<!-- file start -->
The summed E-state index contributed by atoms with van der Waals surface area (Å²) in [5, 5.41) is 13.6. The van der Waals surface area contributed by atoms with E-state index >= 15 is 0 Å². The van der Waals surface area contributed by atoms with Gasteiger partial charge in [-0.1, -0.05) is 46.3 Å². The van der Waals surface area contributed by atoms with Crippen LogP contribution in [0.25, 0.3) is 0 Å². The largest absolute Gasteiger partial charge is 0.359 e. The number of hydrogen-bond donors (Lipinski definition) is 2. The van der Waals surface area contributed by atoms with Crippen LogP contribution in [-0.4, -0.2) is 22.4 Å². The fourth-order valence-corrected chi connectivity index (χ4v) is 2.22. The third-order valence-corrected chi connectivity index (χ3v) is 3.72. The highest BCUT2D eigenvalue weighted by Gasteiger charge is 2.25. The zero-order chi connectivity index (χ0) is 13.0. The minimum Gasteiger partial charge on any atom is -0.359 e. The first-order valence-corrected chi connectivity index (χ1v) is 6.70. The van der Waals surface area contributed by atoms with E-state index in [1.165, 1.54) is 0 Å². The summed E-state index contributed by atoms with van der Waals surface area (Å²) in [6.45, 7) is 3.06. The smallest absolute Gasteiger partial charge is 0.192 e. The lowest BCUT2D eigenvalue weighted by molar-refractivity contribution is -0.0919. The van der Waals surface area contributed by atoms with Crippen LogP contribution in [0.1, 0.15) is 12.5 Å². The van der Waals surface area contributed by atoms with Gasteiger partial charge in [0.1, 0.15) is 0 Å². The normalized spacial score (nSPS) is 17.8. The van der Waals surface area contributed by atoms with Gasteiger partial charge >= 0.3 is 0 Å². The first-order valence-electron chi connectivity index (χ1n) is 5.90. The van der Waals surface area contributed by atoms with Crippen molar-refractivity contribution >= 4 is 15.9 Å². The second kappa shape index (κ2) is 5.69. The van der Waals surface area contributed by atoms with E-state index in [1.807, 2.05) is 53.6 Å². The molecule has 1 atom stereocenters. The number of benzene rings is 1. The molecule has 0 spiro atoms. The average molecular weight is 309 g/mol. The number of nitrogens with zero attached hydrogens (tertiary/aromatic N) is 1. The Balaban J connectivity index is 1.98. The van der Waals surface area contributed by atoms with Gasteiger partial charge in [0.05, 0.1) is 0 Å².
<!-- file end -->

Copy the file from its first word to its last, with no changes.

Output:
The summed E-state index contributed by atoms with van der Waals surface area (Å²) in [5, 5.41) is 13.6. The van der Waals surface area contributed by atoms with E-state index >= 15 is 0 Å². The van der Waals surface area contributed by atoms with Gasteiger partial charge in [-0.1, -0.05) is 46.3 Å². The van der Waals surface area contributed by atoms with Crippen LogP contribution in [0.25, 0.3) is 0 Å². The largest absolute Gasteiger partial charge is 0.359 e. The number of hydrogen-bond donors (Lipinski definition) is 2. The van der Waals surface area contributed by atoms with Crippen LogP contribution in [-0.4, -0.2) is 22.4 Å². The fourth-order valence-corrected chi connectivity index (χ4v) is 2.22. The third-order valence-corrected chi connectivity index (χ3v) is 3.72. The highest BCUT2D eigenvalue weighted by Gasteiger charge is 2.25. The zero-order chi connectivity index (χ0) is 13.0. The minimum Gasteiger partial charge on any atom is -0.359 e. The first-order valence-corrected chi connectivity index (χ1v) is 6.70. The van der Waals surface area contributed by atoms with E-state index in [1.165, 1.54) is 0 Å². The summed E-state index contributed by atoms with van der Waals surface area (Å²) in [6.45, 7) is 3.06. The smallest absolute Gasteiger partial charge is 0.192 e. The lowest BCUT2D eigenvalue weighted by molar-refractivity contribution is -0.0919. The van der Waals surface area contributed by atoms with Crippen LogP contribution in [0.1, 0.15) is 12.5 Å². The van der Waals surface area contributed by atoms with Gasteiger partial charge in [0.1, 0.15) is 0 Å². The normalized spacial score (nSPS) is 17.8. The van der Waals surface area contributed by atoms with Gasteiger partial charge >= 0.3 is 0 Å². The first-order valence-electron chi connectivity index (χ1n) is 5.90. The van der Waals surface area contributed by atoms with Crippen molar-refractivity contribution >= 4 is 15.9 Å². The second kappa shape index (κ2) is 5.69. The van der Waals surface area contributed by atoms with E-state index in [1.807, 2.05) is 53.6 Å². The molecule has 1 atom stereocenters. The number of benzene rings is 1. The molecule has 0 spiro atoms. The average molecular weight is 309 g/mol. The number of nitrogens with zero attached hydrogens (tertiary/aromatic N) is 1. The Balaban J connectivity index is 1.98. The van der Waals surface area contributed by atoms with Gasteiger partial charge in [0.05, 0.1) is 0 Å².